Steve Brady will never forget the magic that took place when students from Spring Lake Park High School began visiting his first-grade classroom. The high school kids’ mission was simple: spend one-on-one time with struggling readers and help them improve their skills.
One little boy quickly became enamored with Jorde Ranum, a senior three-sport athlete.
“This boy plays sports and he wanted Jorde’s autograph,” Brady said. “And Jorde was such a nice guy to give it to him, and that really made a nice bond between those two. Every day the kid would ask, ‘Is Jorde coming today?’
“It’s just that little nudge, just one more effort that we can do to make sure the kids can read.”
Since January a group of about 20 Spring Lake Park high school students have been working with first- and second-graders at nearby Woodcrest Elementary, using a rotating schedule that has two, three or four students visiting three days each week. The high school students are invited to participate in the program and they go through training sessions.
“We wanted to give our children more opportunities to read, and to create relationships and to feel connected,” said Woodcrest principal Judi Kahoun. “We’re seeing gains in reading, and the kids love the connections. It’s real important for our kids just to have another person they can connect with who can make a difference in their lives.”
The process is not complicated. The high school kids (Bria Jones is pictured at right) and their reading buddies sit together in the hallway outside the classroom, and the children read as the older students help them. The high school students will offer advice, such as “Look at the first letter, make the sounds. Does it make sense?”
First-grade teacher Nikki Pudwill said, “They have a positive impact, the kids are excited to see them and they know them by name. I’ve overheard them using strategies, helping kids figure out the words. They interact and work together and it’s very, very positive.”
It’s so simple in its execution, yet so important in its benefits.
“It has really motivated the kids,” first-grade teacher Curtis Horton said. “It’s the same books they’ve read with me and other volunteers, but to be with the high school kids, they are so psyched to read to them.”
The positives work both ways.
“I just think it’s really good giving back to the kids,” said Courtney Nelson, a senior member of the hockey and golf teams. “It’s fun to see them and how much they progress. Going back each time and seeing the smile on their faces is just awesome. They love the experience, and I think it’s very humbling and good for us as well. I enjoy it a lot.
“I think it’s important that we have athletes going over to Woodcrest because it shows that you can excel both academically and on the field. It encourages both, but it shows that school definitely comes first and having those basic skills is necessary.”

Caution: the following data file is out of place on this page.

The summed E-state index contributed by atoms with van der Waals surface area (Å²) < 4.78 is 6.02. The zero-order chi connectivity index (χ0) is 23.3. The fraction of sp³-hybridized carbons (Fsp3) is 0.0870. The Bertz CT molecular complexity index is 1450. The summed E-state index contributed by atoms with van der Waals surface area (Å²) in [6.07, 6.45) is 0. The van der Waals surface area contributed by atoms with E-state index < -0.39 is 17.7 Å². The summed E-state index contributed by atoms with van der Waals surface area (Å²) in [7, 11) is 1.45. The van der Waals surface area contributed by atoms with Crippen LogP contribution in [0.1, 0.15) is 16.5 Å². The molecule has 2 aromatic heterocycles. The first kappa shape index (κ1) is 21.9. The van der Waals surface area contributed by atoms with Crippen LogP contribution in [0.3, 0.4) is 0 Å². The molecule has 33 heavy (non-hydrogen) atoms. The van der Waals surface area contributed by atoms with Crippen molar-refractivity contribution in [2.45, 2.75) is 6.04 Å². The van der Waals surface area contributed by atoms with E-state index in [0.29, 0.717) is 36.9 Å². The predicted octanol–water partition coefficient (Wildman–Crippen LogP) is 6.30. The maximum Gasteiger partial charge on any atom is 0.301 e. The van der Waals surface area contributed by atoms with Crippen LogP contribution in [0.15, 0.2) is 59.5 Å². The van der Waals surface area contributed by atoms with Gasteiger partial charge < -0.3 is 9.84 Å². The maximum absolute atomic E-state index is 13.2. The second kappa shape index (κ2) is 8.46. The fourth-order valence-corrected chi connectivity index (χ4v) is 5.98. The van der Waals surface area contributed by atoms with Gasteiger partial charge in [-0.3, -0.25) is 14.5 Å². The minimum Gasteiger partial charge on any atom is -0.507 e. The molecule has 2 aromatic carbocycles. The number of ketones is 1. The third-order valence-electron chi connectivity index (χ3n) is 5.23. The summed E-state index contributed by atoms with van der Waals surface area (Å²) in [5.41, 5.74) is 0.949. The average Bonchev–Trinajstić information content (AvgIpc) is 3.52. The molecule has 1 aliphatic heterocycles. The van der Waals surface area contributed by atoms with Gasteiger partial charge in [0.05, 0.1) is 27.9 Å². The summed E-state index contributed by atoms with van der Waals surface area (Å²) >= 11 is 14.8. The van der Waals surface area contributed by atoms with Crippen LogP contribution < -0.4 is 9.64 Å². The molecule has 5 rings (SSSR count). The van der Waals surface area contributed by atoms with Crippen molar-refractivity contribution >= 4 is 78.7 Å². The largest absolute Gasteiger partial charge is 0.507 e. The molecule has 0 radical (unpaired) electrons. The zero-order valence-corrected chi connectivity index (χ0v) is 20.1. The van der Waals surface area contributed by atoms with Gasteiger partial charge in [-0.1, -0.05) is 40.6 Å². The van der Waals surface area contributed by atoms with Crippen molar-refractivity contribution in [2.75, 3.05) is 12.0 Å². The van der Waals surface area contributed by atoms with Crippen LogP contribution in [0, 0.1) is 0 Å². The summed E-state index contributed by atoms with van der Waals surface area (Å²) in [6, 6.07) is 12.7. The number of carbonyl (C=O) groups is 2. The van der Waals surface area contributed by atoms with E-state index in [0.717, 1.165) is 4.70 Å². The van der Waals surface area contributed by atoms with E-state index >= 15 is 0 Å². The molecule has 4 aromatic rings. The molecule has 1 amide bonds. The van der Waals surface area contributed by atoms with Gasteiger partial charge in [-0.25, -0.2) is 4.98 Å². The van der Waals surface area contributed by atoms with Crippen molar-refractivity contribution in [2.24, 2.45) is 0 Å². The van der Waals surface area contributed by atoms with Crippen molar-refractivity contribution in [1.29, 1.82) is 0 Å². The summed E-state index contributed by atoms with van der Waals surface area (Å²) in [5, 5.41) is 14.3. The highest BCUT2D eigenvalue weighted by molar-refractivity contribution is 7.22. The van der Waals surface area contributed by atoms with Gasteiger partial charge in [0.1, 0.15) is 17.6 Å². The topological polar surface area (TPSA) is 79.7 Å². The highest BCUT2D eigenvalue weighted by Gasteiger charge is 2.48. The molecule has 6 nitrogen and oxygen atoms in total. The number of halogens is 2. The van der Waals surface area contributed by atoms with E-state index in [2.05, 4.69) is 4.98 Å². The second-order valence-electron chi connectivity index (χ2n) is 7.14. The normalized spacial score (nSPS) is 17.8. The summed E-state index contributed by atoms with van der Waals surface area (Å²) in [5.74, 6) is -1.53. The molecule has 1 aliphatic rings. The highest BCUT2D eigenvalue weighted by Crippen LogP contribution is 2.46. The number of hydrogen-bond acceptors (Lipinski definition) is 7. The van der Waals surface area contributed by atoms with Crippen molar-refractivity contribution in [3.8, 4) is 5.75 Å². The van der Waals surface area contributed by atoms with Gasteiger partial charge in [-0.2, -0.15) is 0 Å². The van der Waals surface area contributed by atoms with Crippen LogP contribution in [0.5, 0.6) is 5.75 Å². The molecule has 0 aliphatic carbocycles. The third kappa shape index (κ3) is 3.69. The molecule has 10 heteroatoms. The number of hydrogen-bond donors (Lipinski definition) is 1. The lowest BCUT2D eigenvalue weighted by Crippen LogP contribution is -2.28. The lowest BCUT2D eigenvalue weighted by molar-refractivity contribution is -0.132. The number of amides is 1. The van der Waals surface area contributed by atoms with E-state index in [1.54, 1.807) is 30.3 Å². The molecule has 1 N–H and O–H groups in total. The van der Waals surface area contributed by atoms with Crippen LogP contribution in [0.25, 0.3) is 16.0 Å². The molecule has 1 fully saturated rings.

The idea for the program sprang from Homecoming week last fall, when Spring Lake Park football players visited all the elementary schools in the district (which is in the northern Twin Cities suburbs).
“We saw the reaction from the kids,” said athletic director Mike Cunningham. The reading program began with team captains in January and has expanded to other students.
“The term I’ve been using with them is, ‘You guys need to leave a legacy here,’ ” Cunningham said.
Amy Bjurlin, a former Woodcrest teacher who now helps staff there improve their skills, trains the high school students before they begin working with young readers.
“We’ve gone through some strategies for coaching elementary students in reading,” said Bjurlin (pictured below). “It’s pretty simple texts that the students are reading, and I’ve modeled for them how a student might read that text, the errors they might make and how they can coach them without telling them the word, so the students have the chance to practice some of those reading strategies on their own with the student sitting with them. The goal is for them to be independent when the coach isn’t sitting there.
“And we remind them to just really encourage the kids in their reading, to offer praise and feedback for the good reading they do. What we’ve seen is the elementary students are pretty excited to read with the high school students. When we started this we really hit our first-grade students hard with a lot of volunteers, and their oral reading scores have gone up a ton.”
The high school students will often wear a sports jersey or other attire that identifies them as Spring Lake Park Panthers. The young readers receive stickers that say “I Read With a Panther.”
It’s a perfect win-win situation.
“The high school kids have really picked up on the coaching. They’re doing a great job of interacting with the students,” Bjurlin said. “Staff members will walk by and say, ‘Wow, these guys are the real deal.’ They picked up the training quickly and they’ve been super responsible and reliable. It’s fun to see them doing such a great job.”
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BY THE NUMBERS
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